The National Center for Biotechnology Information (NCBI) Gene database is a free online resource for gene sequences from many species and phyla. The NCBI gene database includes gene sequences, gene alleles and mutations, genomes, pathways, protein sequences and so much more. If you are new to the NCBI databases there is a wealth of tutorial help both on the NCBI website and elsewhere on the web (e.g. NCBI Gene & SNP Tutorial).
Below is a list of tips that will help you maximize the benefits of using this powerful research tool.
Tip #1 – Get the Larger Picture
How your data fits into the larger picture is a question that every researcher needs to ask. There are tools on the NCBI website that can help answer these types of questions. One such integrated tool is NCBI Genome Workbench. You can use this tool to view your data in multiple ways and analyse it together with data from public databases. The tool provides various alignment views, tabular views and even phylogenic tree views.
Finding published data about your gene is vital in research. All of NCBI databases are integrated in many different ways. You can search for articles about your gene using the gene name, symbol or sequence accession number. You can also use this link for a more detailed explanation on how to conduct and optimize your NCBI searches.
Tip #2 - Create a My NCBI account
It might sound a bit counter-intuitive providing the government (NCBI is part of the NIH which is part of the US Department of Health and Human Services, and the .gov is a dead give away) with your search information. However, unless you are searching for making weapons grade anthrax, the benefits far outweigh all your fears. Regardless, they know everything about you anyway.
In all seriousness, by using My NCBI you can save searches and results from multiple NCBI databases, select display formats and filtering options. My NCBI has an option to automatically update and e-mail search results from your saved searches. In addition, there are other features that help you save your citations and manage peer review articles. You can quickly learn more about My NCBI with this tutorial.
Tip #3 - Using filters
With the explosion of scientific information published daily, most search queries will give you multiple hits. Narrow the list and retrieve more relevant information by using filters. On the results page after your initial search on the upper right corner you will see a manage filters tab and on the left there is a “show additional filters” tab. You can filter your request by gene sources, such as genomic or mitochondrial, by specific properties such as records with an associated RefSeq record or records that encode a protein sequence belonging to a consensus CDS (CCDS) set. NCBI has four main categories of filters: Popular, LinkOut, Properties and Links. The "Popular" category gives the most frequently requested filters for each NCBI database. The "LinkOut" category provides additional supplemental information related to NCBI database group records. This information is from non NCBI organizations, such as full-text publications, biological databases, library holdings and research tools. The "Properties" category arranges records according to specific criteria for each database, such as biosource, molecule type and RefSeq for nucleotides. The "Links" category groups records that have links to other NCBI databases. By selecting "Links to Gene" a result link will group all records retrieved in a search that have links to the Gene database. Read more about NCBI filters.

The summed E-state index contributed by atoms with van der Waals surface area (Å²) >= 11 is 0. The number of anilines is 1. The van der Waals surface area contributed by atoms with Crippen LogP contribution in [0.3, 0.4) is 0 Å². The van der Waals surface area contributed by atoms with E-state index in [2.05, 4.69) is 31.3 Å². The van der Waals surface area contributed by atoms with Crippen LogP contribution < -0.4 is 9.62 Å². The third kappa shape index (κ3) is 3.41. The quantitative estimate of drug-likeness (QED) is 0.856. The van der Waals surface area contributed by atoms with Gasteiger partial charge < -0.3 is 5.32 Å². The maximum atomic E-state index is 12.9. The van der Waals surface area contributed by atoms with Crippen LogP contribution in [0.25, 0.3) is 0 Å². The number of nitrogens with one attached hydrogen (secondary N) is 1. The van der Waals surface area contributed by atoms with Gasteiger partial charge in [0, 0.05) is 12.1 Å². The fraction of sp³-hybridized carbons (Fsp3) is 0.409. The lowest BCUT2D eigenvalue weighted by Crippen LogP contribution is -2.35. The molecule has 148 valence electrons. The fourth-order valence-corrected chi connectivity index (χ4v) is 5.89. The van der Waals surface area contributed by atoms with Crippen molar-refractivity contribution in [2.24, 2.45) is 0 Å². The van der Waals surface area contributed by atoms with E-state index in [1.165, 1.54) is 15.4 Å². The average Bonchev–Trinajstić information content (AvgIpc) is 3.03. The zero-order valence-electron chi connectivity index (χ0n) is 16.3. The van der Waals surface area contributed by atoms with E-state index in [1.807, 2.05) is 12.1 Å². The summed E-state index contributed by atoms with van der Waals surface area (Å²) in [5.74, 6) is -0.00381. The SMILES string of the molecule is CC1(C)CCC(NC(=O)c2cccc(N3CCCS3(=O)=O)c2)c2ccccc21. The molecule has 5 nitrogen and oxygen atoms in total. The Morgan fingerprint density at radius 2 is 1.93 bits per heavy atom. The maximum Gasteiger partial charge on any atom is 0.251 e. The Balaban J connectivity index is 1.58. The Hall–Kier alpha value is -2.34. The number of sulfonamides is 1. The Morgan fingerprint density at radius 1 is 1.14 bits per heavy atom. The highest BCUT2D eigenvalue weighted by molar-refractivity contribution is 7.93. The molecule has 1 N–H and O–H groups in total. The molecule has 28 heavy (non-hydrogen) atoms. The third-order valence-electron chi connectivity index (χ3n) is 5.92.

Tip #4 - Using BLAST
BLAST is to the nucleotide or protein sequence database as a good search engine is to the internet. BLAST or Basic Local Alignment Search Tool is a sequence alignment tool that allows you to identify an unknown sequence, map a sequence in a genome, get clues about related sequences and more. You can also use your gene sequence to search protein databases using a translated nucleotide query in the blastx option. Although you can query your sequence against the complete NCBI database it will take time and the alignment might not be optimal. BLAST is like doing an experiment. Therefore, you must optimize the experimental conditions to get good results. Too wide a search can take a long time and give you many random and meaningless matches. Too narrow a search will possibly miss significant matches. You can also use many specialized BLAST searches such as making specific primers can be found. Read more about BLAST.
Tip #5 – Use the Right DNA Design Software to Directly Import the NCBI data
Usually, after searching NCBI’s databases and finding the correct gene sequence, you would save it in either Genbank or Fasta format, download it to your computer and copy and paste it into your DNA designer software. This is both time consuming and prone to copy paste errors. Genome Compiler, a leading DNA design & visualization, data management and collaboration platform, offers the ability to directly import your desired gene from NCBI and use it as the starting point for your research.
From the main menu in your Genome Compiler you can directly query the NCBI database – in a way that allows you to save time, avoid mistakes, and simply work more efficiently.
Here's an example for human brca1 gene. Searching for this specific gene will open the results list you can directly import from without coping /pasting from NCBI.
Once importing the desired gene, Genome Compiler will automatically save it on the Downloads folder in its convenient Materials Box, from which you can locate it any other folder you have created in the Materials Box.
In addition to that, you can also select any sequence while working on Genome Compiler software, and directly send it to BLAST.